Daily school routines


Zarina Yunis, Editor-in-Chief

Every day was beginning to feel the same. I would wake up at 6:45 a.m., drive to school, sit through six hours of classes, come to Howler after school, change quickly for basketball practice, eat dinner, shower and cram seven classes of homework into just a few hours. While I loved everything I had put on my plate, I could feel the burnout coming. It was tough knowing that just when I had finished, I had to wake up the next day and do it all over again. 

The schedule I described above had been going strong until the notorious March 13, 2020 (need I say more?). Suddenly, it all came to a halt. I was not waking up early, walking to classes or running around for my extracurriculars. Online school felt so optional that I started to relax. I had gone from having almost every minute of my day booked to struggling to find something to do with all of the free time on my hands. I thought I would like it better, but I didn’t. 

While I kept in touch with my group of close friends, one thing I particularly missed was all of the acquaintances I had met in my classes over the years. That’s where I made a majority of my high school memories, and all of a sudden, I could no longer see those people. Even though I dreaded waking up for school some days, in those early months of quarantine I would have given anything to go back to school and see some of the people I had lost touch with.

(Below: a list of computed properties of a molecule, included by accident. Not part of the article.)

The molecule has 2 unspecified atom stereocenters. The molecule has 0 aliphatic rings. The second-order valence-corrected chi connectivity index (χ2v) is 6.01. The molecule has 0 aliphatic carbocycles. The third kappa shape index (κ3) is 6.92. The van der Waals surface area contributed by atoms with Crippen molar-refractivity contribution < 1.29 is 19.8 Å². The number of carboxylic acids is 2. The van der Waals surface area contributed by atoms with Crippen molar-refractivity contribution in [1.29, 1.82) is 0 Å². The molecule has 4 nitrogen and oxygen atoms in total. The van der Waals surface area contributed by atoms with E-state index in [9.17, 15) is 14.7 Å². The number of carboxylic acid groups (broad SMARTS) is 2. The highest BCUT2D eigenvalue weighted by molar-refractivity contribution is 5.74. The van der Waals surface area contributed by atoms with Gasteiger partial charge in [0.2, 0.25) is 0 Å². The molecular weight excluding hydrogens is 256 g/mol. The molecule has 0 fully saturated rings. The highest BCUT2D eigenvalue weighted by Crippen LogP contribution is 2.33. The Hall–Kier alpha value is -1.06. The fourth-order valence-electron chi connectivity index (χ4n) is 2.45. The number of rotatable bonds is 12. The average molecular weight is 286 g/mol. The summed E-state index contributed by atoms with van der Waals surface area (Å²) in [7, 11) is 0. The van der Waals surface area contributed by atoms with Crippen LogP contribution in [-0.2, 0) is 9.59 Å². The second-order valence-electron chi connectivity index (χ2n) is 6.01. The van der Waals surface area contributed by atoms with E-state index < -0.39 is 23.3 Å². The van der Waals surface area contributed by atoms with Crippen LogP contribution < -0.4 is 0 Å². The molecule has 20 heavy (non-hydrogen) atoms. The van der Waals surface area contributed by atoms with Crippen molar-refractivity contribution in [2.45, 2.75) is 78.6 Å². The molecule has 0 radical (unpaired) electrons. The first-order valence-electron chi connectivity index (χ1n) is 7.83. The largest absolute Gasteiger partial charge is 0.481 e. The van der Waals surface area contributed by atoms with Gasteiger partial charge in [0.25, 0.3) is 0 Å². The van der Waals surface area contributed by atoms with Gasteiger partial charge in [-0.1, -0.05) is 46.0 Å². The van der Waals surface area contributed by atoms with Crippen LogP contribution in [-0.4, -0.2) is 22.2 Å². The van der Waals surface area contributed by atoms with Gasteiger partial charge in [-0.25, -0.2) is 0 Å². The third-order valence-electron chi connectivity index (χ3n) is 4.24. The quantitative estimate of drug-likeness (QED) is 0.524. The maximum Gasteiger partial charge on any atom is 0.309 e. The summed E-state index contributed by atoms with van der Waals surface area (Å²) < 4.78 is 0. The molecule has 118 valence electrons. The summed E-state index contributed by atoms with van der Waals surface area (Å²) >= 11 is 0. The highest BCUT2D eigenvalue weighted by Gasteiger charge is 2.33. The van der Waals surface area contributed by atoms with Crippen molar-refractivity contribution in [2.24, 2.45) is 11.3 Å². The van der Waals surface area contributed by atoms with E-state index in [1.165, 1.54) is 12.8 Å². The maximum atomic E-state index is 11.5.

Sure the school events in my 2.5 years of traditional high school were fun, but I realized the thing I would miss most was the daily routine of just going to school: chatting with friends before class, saying hi to people in my classes, watching Netflix in Howler seventh period instead of getting work done and walking back to our cars with my teammates after practice. It all seemed so insignificant at the time, but the saying that your four years of high school do not come back is absolutely correct. 

If I were to give one piece of advice to my underclassmen, I’d say not to hesitate or wait. Nothing is guaranteed. So go to that dance. Say hi to someone new. Sign up for that club. Do whatever it is that you’ve been dying to give a try. That way, when you look back on your four years of high school, you will have no regrets.

been dying to give a try. That way, when you look back on your four years of high school, you won’t have any regrets.